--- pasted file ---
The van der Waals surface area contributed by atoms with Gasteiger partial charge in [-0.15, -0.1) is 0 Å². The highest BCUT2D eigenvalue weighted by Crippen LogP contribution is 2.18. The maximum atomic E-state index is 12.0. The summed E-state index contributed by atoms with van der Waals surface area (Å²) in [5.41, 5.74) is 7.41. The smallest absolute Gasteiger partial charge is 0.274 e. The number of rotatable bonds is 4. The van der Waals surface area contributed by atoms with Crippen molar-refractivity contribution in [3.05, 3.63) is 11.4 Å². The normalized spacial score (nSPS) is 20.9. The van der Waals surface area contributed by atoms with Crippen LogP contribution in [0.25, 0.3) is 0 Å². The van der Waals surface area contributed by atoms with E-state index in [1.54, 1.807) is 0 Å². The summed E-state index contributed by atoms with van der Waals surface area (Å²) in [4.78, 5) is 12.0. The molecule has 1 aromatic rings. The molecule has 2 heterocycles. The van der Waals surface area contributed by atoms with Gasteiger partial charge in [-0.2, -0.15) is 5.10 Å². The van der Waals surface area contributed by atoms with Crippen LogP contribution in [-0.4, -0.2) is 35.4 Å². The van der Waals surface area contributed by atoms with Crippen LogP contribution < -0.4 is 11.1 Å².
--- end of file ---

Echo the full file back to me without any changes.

The van der Waals surface area contributed by atoms with Gasteiger partial charge in [-0.15, -0.1) is 0 Å². The highest BCUT2D eigenvalue weighted by Crippen LogP contribution is 2.18. The maximum atomic E-state index is 12.0. The summed E-state index contributed by atoms with van der Waals surface area (Å²) in [5.41, 5.74) is 7.41. The smallest absolute Gasteiger partial charge is 0.274 e. The number of rotatable bonds is 4. The van der Waals surface area contributed by atoms with Crippen molar-refractivity contribution in [3.05, 3.63) is 11.4 Å². The normalized spacial score (nSPS) is 20.9. The van der Waals surface area contributed by atoms with Crippen LogP contribution in [0.25, 0.3) is 0 Å². The van der Waals surface area contributed by atoms with E-state index in [1.54, 1.807) is 0 Å². The summed E-state index contributed by atoms with van der Waals surface area (Å²) in [4.78, 5) is 12.0. The molecule has 1 aromatic rings. The molecule has 2 heterocycles. The van der Waals surface area contributed by atoms with Gasteiger partial charge in [-0.2, -0.15) is 5.10 Å². The van der Waals surface area contributed by atoms with Crippen LogP contribution in [-0.4, -0.2) is 35.4 Å². The van der Waals surface area contributed by atoms with Crippen LogP contribution < -0.4 is 11.1 Å².